Nos está gustando esto del minimalismo dentro del diseño. Por eso, te lo estuvimos presentando a través de los más recientes referentes de ésta especie de nueva vanguardia. En Visualmente conociste por qué al austriaco Albert Exergian le pareció conceptual un mantel para hablar de The Sopranos. También al brasileño Pedro Vidotto, y su versión conceptual del afiche de Inglorious Bastards.
Después te presentamos al francés Ty Lettau, quien nos habló de sus versiones sintéticas de discos tan emblemáticos como Sgt. Pepper's Lonely Hearts Club Band o Dark Side Of The Moon.
El 25 de septiembre pasado, te presentamos al norteamericano Jerod Gibson y a sus poderosos afiches tipográficos, donde se conjugaban películas y las frases más reconocidas de ellas hasta armar un verdadero afiche minimalista con muchas letras. Fue un reportaje exclusivo que le hicimos para Tipográficamente.
1. How he came to make these typographic posters of movies?
I wanted to create an ongoing series that was different than my usual work, but at the same time do something that I know interested me and allowed me to have fun. My friends and I always tend to bring in movie quotes into conversations. I had the idea one day to actually bring these into print. I wanted to still do something nice and simple. So by using a prominent silhouette from the movie and a single typeface I was able to do this.
2. Why did you choose these films?
All the films I picked are personal favorites. I want to keep the series fun and more of a hobby rather than work.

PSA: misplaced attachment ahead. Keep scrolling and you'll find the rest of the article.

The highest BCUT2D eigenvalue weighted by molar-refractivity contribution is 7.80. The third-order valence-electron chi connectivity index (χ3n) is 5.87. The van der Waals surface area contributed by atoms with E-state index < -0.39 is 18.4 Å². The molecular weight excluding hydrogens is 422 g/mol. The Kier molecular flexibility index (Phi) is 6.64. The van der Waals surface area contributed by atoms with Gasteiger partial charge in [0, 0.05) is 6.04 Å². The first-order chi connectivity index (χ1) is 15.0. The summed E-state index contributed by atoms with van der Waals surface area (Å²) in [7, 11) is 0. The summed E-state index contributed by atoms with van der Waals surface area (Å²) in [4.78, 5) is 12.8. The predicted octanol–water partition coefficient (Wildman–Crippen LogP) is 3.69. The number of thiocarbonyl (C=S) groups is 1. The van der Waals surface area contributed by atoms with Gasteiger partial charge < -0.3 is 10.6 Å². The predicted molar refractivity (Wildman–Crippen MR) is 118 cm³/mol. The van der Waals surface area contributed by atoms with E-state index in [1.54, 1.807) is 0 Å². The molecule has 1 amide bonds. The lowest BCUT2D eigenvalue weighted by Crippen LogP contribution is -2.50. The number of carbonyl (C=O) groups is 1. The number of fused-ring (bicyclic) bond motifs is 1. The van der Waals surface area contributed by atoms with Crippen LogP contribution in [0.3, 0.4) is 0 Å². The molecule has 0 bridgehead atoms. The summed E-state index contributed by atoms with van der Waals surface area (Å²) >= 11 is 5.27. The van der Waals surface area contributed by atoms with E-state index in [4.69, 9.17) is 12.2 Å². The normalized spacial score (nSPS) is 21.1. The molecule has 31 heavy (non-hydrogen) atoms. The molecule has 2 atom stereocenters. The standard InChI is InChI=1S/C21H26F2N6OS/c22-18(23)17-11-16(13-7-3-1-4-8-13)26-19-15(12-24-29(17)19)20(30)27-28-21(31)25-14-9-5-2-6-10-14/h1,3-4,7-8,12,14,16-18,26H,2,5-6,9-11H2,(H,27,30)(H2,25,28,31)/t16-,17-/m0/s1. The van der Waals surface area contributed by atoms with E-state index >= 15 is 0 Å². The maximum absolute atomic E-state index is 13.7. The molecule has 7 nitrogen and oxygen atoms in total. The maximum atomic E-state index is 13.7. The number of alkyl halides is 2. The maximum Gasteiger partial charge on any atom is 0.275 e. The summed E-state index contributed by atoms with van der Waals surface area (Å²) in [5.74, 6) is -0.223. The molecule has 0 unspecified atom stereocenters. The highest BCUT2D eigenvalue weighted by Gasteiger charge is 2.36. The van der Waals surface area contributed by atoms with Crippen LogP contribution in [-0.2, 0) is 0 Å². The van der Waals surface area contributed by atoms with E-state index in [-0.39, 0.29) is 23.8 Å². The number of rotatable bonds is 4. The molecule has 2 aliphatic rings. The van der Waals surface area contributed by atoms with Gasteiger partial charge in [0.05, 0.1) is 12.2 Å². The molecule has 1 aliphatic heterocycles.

3. How did you select those phrases or dialogues?
Most of them are either my favorites or favorites of friends. Sometimes I need to research exact phrases too.
4. You get us very interesting synthesis levels. The first with the background image and the second sentences. What was the hardest to achieve?
The backround image is always the toughest. I need something that can fill enough text, without being over complex. I'm working on a 'Kill Bill Vol1' right now, and that one is being a bit difficult :)
5. What is the poster that you like and why?
My personal favorite is the 'Clerks'. I think because it is so simple, and it also sprung the name '37 Posters.'
6. How it works technically? While they are made in Illustrator and finished in Photoshop, you worked before in sketches on paper?
I do some light sketches before hand, but most of the work starts in AI and ends in PSD.
7. How soon do one of these posters?
I usually start 2 or 3 at a time, and jump back and forth between them. I'll try to get a couple done a week.
8. Have a poster that after completion is not like the results?
A couple times about 3/4 through the process I haven't, just because the typography and image weren't melding well. So I'll usually find another image.